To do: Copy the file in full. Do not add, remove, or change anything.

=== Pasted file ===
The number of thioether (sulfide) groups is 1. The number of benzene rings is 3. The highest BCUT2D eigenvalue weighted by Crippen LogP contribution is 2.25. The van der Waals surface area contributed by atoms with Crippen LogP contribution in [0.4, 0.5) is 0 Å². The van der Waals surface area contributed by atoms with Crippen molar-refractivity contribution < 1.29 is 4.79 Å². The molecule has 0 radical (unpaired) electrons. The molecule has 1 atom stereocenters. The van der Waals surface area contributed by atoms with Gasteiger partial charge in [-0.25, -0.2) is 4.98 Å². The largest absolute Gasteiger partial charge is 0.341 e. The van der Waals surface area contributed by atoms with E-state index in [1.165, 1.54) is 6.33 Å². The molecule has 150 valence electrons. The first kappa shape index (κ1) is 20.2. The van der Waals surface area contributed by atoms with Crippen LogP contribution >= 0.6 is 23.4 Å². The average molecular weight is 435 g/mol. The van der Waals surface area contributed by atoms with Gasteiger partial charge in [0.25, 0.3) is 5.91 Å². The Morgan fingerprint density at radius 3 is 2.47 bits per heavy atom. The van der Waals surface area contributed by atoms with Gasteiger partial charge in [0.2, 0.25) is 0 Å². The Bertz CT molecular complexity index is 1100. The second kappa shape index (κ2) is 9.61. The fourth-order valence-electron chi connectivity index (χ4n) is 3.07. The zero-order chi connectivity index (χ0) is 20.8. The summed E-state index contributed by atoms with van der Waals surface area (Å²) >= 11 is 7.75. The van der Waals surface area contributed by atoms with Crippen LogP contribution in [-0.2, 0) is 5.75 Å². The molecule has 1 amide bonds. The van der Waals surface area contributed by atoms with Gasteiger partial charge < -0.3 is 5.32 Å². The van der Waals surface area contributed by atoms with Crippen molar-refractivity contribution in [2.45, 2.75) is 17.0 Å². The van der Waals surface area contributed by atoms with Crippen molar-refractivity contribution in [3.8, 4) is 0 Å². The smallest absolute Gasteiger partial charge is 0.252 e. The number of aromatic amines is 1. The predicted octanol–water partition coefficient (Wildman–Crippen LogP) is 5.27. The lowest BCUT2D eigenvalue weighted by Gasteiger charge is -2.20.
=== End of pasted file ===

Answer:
The number of thioether (sulfide) groups is 1. The number of benzene rings is 3. The highest BCUT2D eigenvalue weighted by Crippen LogP contribution is 2.25. The van der Waals surface area contributed by atoms with Crippen LogP contribution in [0.4, 0.5) is 0 Å². The van der Waals surface area contributed by atoms with Crippen molar-refractivity contribution < 1.29 is 4.79 Å². The molecule has 0 radical (unpaired) electrons. The molecule has 1 atom stereocenters. The van der Waals surface area contributed by atoms with Gasteiger partial charge in [-0.25, -0.2) is 4.98 Å². The largest absolute Gasteiger partial charge is 0.341 e. The van der Waals surface area contributed by atoms with E-state index in [1.165, 1.54) is 6.33 Å². The molecule has 150 valence electrons. The first kappa shape index (κ1) is 20.2. The van der Waals surface area contributed by atoms with Crippen LogP contribution >= 0.6 is 23.4 Å². The average molecular weight is 435 g/mol. The van der Waals surface area contributed by atoms with Gasteiger partial charge in [0.25, 0.3) is 5.91 Å². The Morgan fingerprint density at radius 3 is 2.47 bits per heavy atom. The van der Waals surface area contributed by atoms with Gasteiger partial charge in [0.2, 0.25) is 0 Å². The Bertz CT molecular complexity index is 1100. The second kappa shape index (κ2) is 9.61. The fourth-order valence-electron chi connectivity index (χ4n) is 3.07. The zero-order chi connectivity index (χ0) is 20.8. The summed E-state index contributed by atoms with van der Waals surface area (Å²) >= 11 is 7.75. The van der Waals surface area contributed by atoms with Crippen LogP contribution in [-0.2, 0) is 5.75 Å². The molecule has 1 amide bonds. The van der Waals surface area contributed by atoms with Gasteiger partial charge < -0.3 is 5.32 Å². The van der Waals surface area contributed by atoms with Crippen molar-refractivity contribution in [2.45, 2.75) is 17.0 Å². The van der Waals surface area contributed by atoms with Crippen molar-refractivity contribution in [3.8, 4) is 0 Å². The smallest absolute Gasteiger partial charge is 0.252 e. The number of aromatic amines is 1. The predicted octanol–water partition coefficient (Wildman–Crippen LogP) is 5.27. The lowest BCUT2D eigenvalue weighted by Gasteiger charge is -2.20.